Medical Personal Statement Examples Personal Development Essay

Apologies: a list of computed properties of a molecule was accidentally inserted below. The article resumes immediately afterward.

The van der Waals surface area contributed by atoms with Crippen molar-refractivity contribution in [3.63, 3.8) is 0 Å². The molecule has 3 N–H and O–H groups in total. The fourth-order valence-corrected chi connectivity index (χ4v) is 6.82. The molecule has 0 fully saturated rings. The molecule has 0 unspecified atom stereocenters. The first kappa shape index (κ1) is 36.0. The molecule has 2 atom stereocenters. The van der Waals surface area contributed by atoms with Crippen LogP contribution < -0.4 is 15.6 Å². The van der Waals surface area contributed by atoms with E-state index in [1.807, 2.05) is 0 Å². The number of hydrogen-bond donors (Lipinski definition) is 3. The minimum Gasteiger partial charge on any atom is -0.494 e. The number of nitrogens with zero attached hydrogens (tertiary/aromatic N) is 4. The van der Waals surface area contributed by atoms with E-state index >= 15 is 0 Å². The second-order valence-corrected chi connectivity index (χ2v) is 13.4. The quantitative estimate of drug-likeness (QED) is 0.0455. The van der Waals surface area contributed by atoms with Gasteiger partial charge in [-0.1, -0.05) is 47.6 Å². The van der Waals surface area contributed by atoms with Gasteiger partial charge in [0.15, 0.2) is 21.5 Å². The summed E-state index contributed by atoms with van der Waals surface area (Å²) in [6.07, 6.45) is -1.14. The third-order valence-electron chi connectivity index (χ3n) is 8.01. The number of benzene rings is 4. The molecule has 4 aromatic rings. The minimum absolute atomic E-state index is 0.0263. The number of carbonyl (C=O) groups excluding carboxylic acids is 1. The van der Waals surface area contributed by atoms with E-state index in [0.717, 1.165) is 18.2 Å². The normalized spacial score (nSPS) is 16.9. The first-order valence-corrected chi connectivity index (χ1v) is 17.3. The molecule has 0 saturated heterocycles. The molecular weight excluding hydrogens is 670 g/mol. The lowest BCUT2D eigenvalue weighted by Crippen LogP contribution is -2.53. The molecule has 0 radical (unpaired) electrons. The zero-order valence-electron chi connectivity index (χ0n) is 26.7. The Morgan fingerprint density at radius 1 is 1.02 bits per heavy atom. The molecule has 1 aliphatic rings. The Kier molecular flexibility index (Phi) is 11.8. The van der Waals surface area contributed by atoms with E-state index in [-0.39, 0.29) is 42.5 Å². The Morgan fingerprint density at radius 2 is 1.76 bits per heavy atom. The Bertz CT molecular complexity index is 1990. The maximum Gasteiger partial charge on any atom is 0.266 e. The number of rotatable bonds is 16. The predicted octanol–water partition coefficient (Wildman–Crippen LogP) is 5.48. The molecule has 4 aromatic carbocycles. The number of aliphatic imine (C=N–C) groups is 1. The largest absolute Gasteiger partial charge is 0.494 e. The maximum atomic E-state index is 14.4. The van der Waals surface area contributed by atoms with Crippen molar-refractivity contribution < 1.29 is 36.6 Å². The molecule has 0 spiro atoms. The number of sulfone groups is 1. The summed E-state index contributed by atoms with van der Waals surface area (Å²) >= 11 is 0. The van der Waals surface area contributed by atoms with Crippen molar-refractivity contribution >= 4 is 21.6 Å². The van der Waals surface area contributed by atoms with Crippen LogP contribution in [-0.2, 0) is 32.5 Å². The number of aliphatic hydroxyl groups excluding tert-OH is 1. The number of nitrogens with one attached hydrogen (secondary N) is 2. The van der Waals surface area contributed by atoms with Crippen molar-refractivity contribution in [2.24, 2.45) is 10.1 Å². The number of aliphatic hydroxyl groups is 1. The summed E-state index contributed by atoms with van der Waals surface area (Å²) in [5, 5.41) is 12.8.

From an early age I have been fascinated by the workings of life. The human body is a remarkable machine with many diverse systems producing an organism that could never be artificially reproduced. My love of science is just one of my reasons for choosing medicine. I enjoy a challenge particularly towards a rewarding objective and although medicine is a tough career it can be enormously gratifying, highlighted by the doctors I have spoken to during my experience and on a personal level. To further my insight into the medical field I participated in a work shadowing week at a GP surgery. I gained a valuable understanding of the workings of the surgery, with opportunities to observe and speak to the doctors regarding a medical career. I arranged another placement week myself at a local hospital, which was a superb opportunity to observe medicine from another point of view. I observed the ward rounds, an MRI scan, a skin biopsy and an endosocpy clinic all which I found interesting. I spent the most time with the haematology team, responsible for patients with diseases such as Chronic Myelogenous Leukaemia (CML), haematology being one of my interests it was captivating that I could see the specialty from a more complex side than the AS biology course. For example I was able to understand how the level of platelets affects blood clotting. Throughout the week I expanded my confidence and communication skills through speaking to patients and doctors. Although I enjoyed the week it was at times extremely heart-rending, I was able to get close to many of the terminally ill patients helping and caring for them where I could, getting them tea or just talking and empathising with them to build their spirits. I volunteered at a local home for the elderly which was very rewarding as I built my caring skills, helping residents by making them tea or playing cards with them. At school I took part in a paired reading scheme for 6 months where I was able to help young children to read, speaking and listening to them to help their English. All my experience has made me more determined to accomplish my ambition to be a doctor. My love of science and aspiration for a medical career is reflected in my A-Level choices where good time management, self motivated study skills and ability to cope with stress and pressure are essential. Biology and chemistry have helped me further my interest and develop my analytical skills, maths helps my problem solving skills helping me to work logically and ICT gives me a valuable insight into the rapidly developing technological world where computers are crucial. I believe all the qualities I have developed through my courses are essential for any good doctor. I have participated in the Duke of Edinburgh award scheme which enabled me to achieve a first aid certificate including cardiopulmonary resuscitation training. I also enhanced my inter-personal, communication and team building abilities, valuable skills for any medical occupation, as I witnessed during my experience. For 2 years I have volunteered at a local vet hospital observing and helping out 2 hours per week communicating with the public in a different environment. I enjoy reading, mainly factual books to expand my general knowledge. To relax, I enjoy sports including football, and cricket for which I was captain of the school team and my local team for the past 3 years improving my leadership skills. I also recently rekindled my childhood passion for golf, another pastime I enjoy even if it is a little expensive! I am a self motivated, determined individual and I look forward to the social and academic challenges of university. I am aware of the demands of a medical career but my commitment and desire to become a doctor has only been strengthened through my experience and work in a voluntary capacity. No.2 To be given the opportunity to read medicine, will not only fulfil my ambitions, but also allow me to be a credit to the medical institution. I am a dedicated learner and I have the ability to listen diligently to people. I believe there is a severe lack of black female doctors and I will endeavour to be part of the improvement of this situation and be an asset to my community. No.3 From a young age I have been genuinely fascinated by the intriguing world of Science. This passion has fuelled my love for medicine, particularly as I have always been amazed by the complex and intricate workings of the human body. The fact that medicine is an extremely challenging, demanding and rewarding profession leaves me with no doubt about wanting to become a doctor. My A-level studies have reinforced my decision to pursue this career path and allowed me to develop essential skills for this degree. Chemistry has enhanced my analytical and problem solving skills. My accuracy, attention to detail and natural ability to solve problems has been developed through studying Physics and Maths. Reliable observational skills and experimental technique has been developed through during practical work in Chemistry, Physics and Biology. Exiting visits to the Body worlds exhibition and conferences organised by med-link confirmed my desire to pursue a medical degree No.4 My motivation to study medicine comes from the desire to combine my interests in the ever-expanding fields of medical science with my need to understand life from other human perspectives. This drive was reinforced by my visit to Christie Hospital where I saw how advances in medical diagnostics and treatment directly impact upon the lives of cancer patients. By becoming a doctor I hope to be able to work at the crux of science and society by pursuing a deeper understanding of complex biological systems, whilst at the same time using my knowledge to make a difference to the individual. After reflecting upon all my experiences so far I believe that as a doctor I will possess the tenacity, humanity and dedication to excel in both academic and personal challenges. No.5 My A-level subjects have given me a sound scientific knowledge base and have developed skills and qualities which are particularly relevant to my chosen degree. These include observational, investigative, analytical, reasoning and communication skills. My self-confidence, self-reliance, adaptability and willingness to assume responsibility have been enhanced not just through my studies but through extra-curricular activities and considerable work experience. My desire to pursue a career in medicine has only intensified as a result of my work experience and voluntary sector commitments. The chance to study medicine is my long cherished ambition. I believe I have the skills and qualities necessary to succeed in the medical profession, and I welcome the academic rigour and opportunity to participate fully in all aspects of university life. No.6 INTELLECTUAL ABILITY I love to be challenged about my ideas and opinions. I have relished the intellectual challenge offered by Chemistry and learnt how to develop arguments and clarity of expression in History. In particular, I have enjoyed exploring the history of medicine, which has enhanced my understanding of the ancient profession I would so love to be a part of CONCLUSION I intend to make medicine my life’s work. I think medicine is the most fundamental of professions; without doctors society would surely collapse given that one’s health is a prerequisite to doing almost anything in life. I would be privileged to spend the rest of my working life practising medicine. I am acutely aware of the difficulties and challenges I am signing up for, but am confident that I will meet them with (enthusiasm) gusto and commitment. INTRODUCTION – reasons for studying for medicine To be given the opportunity to study medicine would be a dream come true/the fulfilment of a life-long dream. The science of medicine fascinates and inspires me; reading StudentBMJ and NewScientist compel me into learning more. A central attraction of medicine is the chance to make a difference to another person’s life, and to be able/ (in a position) to offer informed support and understanding at a vulnerable time for a patient and their family. (For many) illness is very scary and access to a compassionate and committed/attentive/helpful/caring doctor can make a significant difference to a potentially traumatic experience. I am an open-minded, approachable person and I would aspire to making vulnerable patients feel at ease; I have the social skills conducive to being an effective doctor, not a scientist No.7 Disease can take everything from us; potentially undermining our capacity to meet challenges, seek happiness or improve ourselves. Valuing all of these things within myself, one of the most frustrating things I have had to witness is people being unable to do the same. We cannot give people happiness, but effective healthcare can give people the chance to seek their own. Of course, healthcare has many facets; but a longing to ask ‘why?’, and also to question the answer, has helped lead me toward medicine. Whilst at college, exploring the human body, more intricate than any man-made machine, has helped me feed this fascination. Case studies like cystic fibrosis made it especially relevant. In addition, books such as ‘The Chemistry of Life’ and ‘The Man Who Mistook His Wife For His Hat’ have helped me extend my passion past the scope of the curriculum, engaging with ideas independently. Furthermore, AS Perspectives on Science has developed my ability and desire to interact with the medical world. The course culminated in an extended report in which I chose to discuss the scientific and ethical implications of HIV testing; questioning issues such as the extent to which patient autonomy should be endorsed. This has been enormously satisfying, and my drive to learn about medical cause, effect and treatment has only increased. Along with my Philosophy course, this has helped to shape the way I think about the world and given me the tools, and opportunity, to engage with other people and their ideas. I have always had a need to help people. More recently, highlighted by volunteering at St. Michael’s Hospice, I have developed my devotion to caring. Assisting in providing palliative care has been a difficult but exceptionally rewarding experience. Each time I connected with a patient, I felt I had added something to his or her day, if only for a little while. To then find the following week that they had deteriorated was hard, but pushed me to persevere. Perhaps the most poignant lesson I have learned is that, however much we wish otherwise, there is a limit to what we can do for people; there will be times when I am faced with helplessness. Complementing this, partaking in a project evaluating sexual health services has given me the chance to help spur improvement. But more importantly, analysing healthcare from a patient perspective emphasised the fundamental need for integrity, effective communication and understanding. Hence, all of my volunteer work has helped me to develop, among others, my sensitivity and interpersonal skills. Additionally, teaching myself piano and exploring its complexities, I have had many opportunities to develop my dedication and independence. While in a youth folk band, I was chosen to participate in a music exchange. I enjoyed immersing myself in new cultures and, travelling around France and Germany, worked with musicians far more skillful than myself. Furthermore, my love of martial arts has also given me chances to push my limits. The more I practice both of these, the more I realise how much more there is to learn. Being elected as head boy in secondary school I also worked to progress other skills including teamwork as well as public speaking. I recognise medicine is a difficult route, but it is the challenge which makes it more rewarding. Not only does it enable me to take my passion beyond college to a setting where my knowledge must constantly evolve, but, perhaps more importantly, it allows me to put this into practice in a meaningful way. I hope that in doing so I can give others the same opportunities I have had myself# No.8 I have always been interested in all aspects of the human body. I am therefore very excited by the prospect of studying Medicine and using the knowledge I would acquire to help people. In 2006 I attended a ‘Med-Six’ conference at Nottingham University and found the few days I was there utterly engaging. The lecture on Emergency Medicine emphasised the importance of an efficient team with a decisive leader, which I found particularly stimulating. We took part in a simulated accident and emergency team exercise and each played specific roles, for example nurse, radiographer and consultant. We had to assess individual patients and make rapid decisions about how the team should deal with them. It showed me how much Medicine relies on teamwork and communication. I was very fortunate to be able to organise a week shadowing an orthopaedic surgeon. I accompanied him on his ward rounds in the morning and was then able to watch him performing hip arthroscopies. I was also present during consultations with new patients on clinic days. I observed how he empathised with the patients when he briefed them before their operations and during patient consultations when he informed the patients of the possible outcomes of the surgery. I saw that in the operating theatre every member of the team was integral to the success of the operation and that the team needed a strong leader. I also gained an understanding of the immense concentration and skill involved in this type of surgery. At present I am working as an Administration Assistant at a hospital; through dealing with patient records I have gained an appreciation of the importance of patient confidentiality. I will soon be applying for a post as a Nursing Assistant at a London hospital to gain more patient contact. The study of Medicine offers a great deal and I believe I have the enthusiasm, perseverance and commitment necessary to make a good doctor. No.9 In order to explore my fascination with medicine I have undertaken varied and relevant work experience, in both a hospital and a care home. Whilst working at the Royal Blackburn Hospital, I had the opportunity to shadow current medical students, where I learn’t various procedures such as catheter and cannula insertion, in addition to playing an active role in practical demonstrations using SimMan. Shadowing junior doctors on the Gastroenterology Ward allowed me to begin to understand the structure of a hospital. I was able to appreciate the high level of teamwork required between the consultant and other healthcare professionals. This ensured the treatment given to patients was both efficient and effective. I was privileged to have the opportunity to interact on a one to one basis with patients, which enabled me to tailor my communication skills to suit the patient and their situation. My time in hospital concluded with a presentation, which I presented to the junior doctors and a consultant regarding my experience, which further enhanced my communication skills. I gained great admiration for the consultant, who was able to instill belief and reassurance within his patients, even in the most extreme circumstances. Equally, my time spent at Viewfield Care Home allowed me to converse with patients on a regular basis, whilst developing my nursing skills. Both these experiences gave me an extensive insight into the fundamental characteristics which a doctor must possess, namely being caring, competent and approachable at all times, all of which I believe are key qualities of my personality. Reflecting upon these experiences has reinforced my desire to pursue a career in medicine, for which I now have resolute determination. I believe I possess a suitable personality to undertake the demands of being a medical student and doctor, as I thrive in challenging situations, both mental and physical, while at all times remaining competent and demonstrating both empathy and integrity. No.10 This incident sparked my initial interest in Medicine. To further explore the world of Medicine, I began to read popular medical articles in the newspapers and became a frequent visitor to the BBC Health page. I also read medical related articles in the New Scientist. In order to experience the practical aspects of the life of a doctor, I completed work experience under an Oncologist for two weeks and also at my local GP clinic for a month. Here I was most impressed by the doctor’s ‘bedside manner’. I witnessed the calm and reassuring tone of the doctor, who often used humour as well, to put the patients at ease so as to elicit information he needed to come to a sound diagnosis. I next undertook community service at a residential home for the elderly for a few months and over time I was amazed at the tact and patience of the staff who allowed the residents to keep hold of as much of their independence as possible. My interest in Science and Mathematics is reflected in my A-level choices. I believe that the scientific method is the most reliable way for man to augment his knowledge of the world around him. I love Mathematics, which has taught me to be logical in my thinking and precise in my actions. I am hard working and know I have the intellectual abilities to study Medicine. I realise a good doctor also needs to be able to communicate effectively; I have an open and friendly personality, finding it easy to make relationships with my peers as well as my teachers. Additionally I have the qualities of care, compassion and commitment, which I believe make me an ideal candidate to study Medicine and serve as a Doctor. No.11 I am a keen table tennis player and play regularly at a local club as well as with my friends and family. I organise a table tennis club for the sixth form as well as an after school club where I offer coaching to beginners. This has not only been of huge enjoyment but has also helped me develop my organisational and leadership skills. I also captained the football and hockey teams at Hebron for two years. Essentially, I feel I have gained a realistic appreciation of the challenges, both emotional and physical, involved in pursuing a career in medicine, but believe that my experiences have given me the motivation and commitment to withstand such trials and enable me to succeed as a valuable member of the developing medical field. For me, a career in medicine is the perfect opportunity to stimulate my mind in a fascinating field in which I am highly motivated to succeed. I eagerly anticipate the opportunity to be able to combine my caring personality with the practical aspects of the subject, and so have a major impact on people’s lives. The prospect of life-long learning in a subject for which I have such an affinity excites me. I thoroughly enjoy studying A-level Biology and Chemistry and my intellectual curiosity ensures I stay well ahead of the syllabus. For example, I was recently intrigued by an article on developments in cancer treatment, discussing how antibodies can be engineered to bind to specific antigens on the surface of cancer cells, allowing attached drugs to be delivered directly to tumours, and was inspired to do further research.